Law enforcement officers and white hats working for the government or for private companies contracted by the government are among the favorite targets of hacking collective Anonymous, and the latest one to be targeted was Fred Baclagan, a Special Agent Supervisor of the CA Department of Justice (DOJ) in charge of computer crime investigations.
The hacker group Anonymous released 38,000 private e-mails belonging to the retired special agent supervisor and cybercrime investigator.
The messages reveal detailed information about computer forensic techniques and investigation protocols, the group said in a notice posted to Pastebin. Anonymous also said it leaked several dozen of Baclagan’s voicemails and SMS text message logs, along with his personal phone number and address. They claim to have hacked into and hijacked two of his Gmail accounts, accessed several dozen voicemails and SMS text message logs, his Google web history, listened to private voicemails and used his Google voice account.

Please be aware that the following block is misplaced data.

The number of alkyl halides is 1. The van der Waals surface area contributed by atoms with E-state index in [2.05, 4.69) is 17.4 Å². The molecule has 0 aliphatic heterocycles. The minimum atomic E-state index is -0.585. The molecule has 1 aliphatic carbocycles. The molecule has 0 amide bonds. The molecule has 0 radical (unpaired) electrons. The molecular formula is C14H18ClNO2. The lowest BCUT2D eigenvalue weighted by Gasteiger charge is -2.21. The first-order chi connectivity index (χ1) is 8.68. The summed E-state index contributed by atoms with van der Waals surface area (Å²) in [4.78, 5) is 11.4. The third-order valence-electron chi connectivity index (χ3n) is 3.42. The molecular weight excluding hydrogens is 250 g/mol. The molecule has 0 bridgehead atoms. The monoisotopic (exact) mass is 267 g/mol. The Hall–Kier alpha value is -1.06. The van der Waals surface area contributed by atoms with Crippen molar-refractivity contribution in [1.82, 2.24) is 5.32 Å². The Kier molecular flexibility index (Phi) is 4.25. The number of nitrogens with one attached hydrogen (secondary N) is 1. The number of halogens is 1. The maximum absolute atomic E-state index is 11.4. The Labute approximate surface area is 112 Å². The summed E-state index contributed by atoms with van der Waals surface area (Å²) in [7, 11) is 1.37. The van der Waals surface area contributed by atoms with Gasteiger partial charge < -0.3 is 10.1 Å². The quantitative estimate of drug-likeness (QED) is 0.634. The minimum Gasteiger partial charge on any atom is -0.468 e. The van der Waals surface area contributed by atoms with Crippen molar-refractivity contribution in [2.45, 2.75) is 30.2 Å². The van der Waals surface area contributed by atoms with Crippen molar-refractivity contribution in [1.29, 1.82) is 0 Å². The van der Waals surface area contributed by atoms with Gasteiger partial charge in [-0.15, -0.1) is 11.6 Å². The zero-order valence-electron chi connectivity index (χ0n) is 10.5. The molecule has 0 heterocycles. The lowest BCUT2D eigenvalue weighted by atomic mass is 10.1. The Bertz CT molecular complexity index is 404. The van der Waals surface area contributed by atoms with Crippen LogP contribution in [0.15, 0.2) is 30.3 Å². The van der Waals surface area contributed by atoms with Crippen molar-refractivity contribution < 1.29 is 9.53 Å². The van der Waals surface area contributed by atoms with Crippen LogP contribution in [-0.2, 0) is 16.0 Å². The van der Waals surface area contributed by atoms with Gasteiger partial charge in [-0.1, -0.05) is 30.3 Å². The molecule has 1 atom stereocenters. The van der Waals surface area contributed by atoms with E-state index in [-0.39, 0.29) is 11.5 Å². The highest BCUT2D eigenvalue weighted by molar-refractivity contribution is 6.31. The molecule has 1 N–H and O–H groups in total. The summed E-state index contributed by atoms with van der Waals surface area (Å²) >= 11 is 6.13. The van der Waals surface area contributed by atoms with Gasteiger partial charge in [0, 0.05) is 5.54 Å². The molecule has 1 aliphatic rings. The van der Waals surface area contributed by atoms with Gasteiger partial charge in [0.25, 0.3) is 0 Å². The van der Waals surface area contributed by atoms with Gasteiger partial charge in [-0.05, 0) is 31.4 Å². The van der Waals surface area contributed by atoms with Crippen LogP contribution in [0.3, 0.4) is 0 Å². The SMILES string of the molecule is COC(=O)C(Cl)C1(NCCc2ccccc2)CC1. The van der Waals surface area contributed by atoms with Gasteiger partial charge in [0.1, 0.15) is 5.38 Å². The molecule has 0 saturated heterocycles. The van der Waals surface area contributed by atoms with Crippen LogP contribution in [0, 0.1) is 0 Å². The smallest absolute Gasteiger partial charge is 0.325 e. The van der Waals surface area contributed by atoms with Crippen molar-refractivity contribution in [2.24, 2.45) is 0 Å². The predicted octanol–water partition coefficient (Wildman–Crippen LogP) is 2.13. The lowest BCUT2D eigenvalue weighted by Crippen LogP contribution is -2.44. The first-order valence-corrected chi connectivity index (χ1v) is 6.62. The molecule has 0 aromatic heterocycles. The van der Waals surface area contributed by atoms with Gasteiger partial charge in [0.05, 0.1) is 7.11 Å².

“Possibly the most interesting content in his e-mails are the IACIS.com internal e-mail list archives (2005-2011) which detail the methods and tactics cybercrime units use to gather electronic evidence, conduct investigations, and make arrests,” said the group.
“There are discussions about using EnCase forensic software, attempts to crack TrueCrypt encrypted drives, sniffing wireless traffic in mobile surveillance vehicles, how to best prepare search warrants, and subpoenas, and a whole lot of clueless people asking questions on how to use basic software like FTP.”
“The information in these e-mails will prove essential to those who want to protect themselves from the techniques and procedures cybercrime investigators use to build cases,” Anonymous said. The group invited anyone who has ever been arrested for computer crimes to check the archives for discussions about their case.
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Sources for this story include: dfinews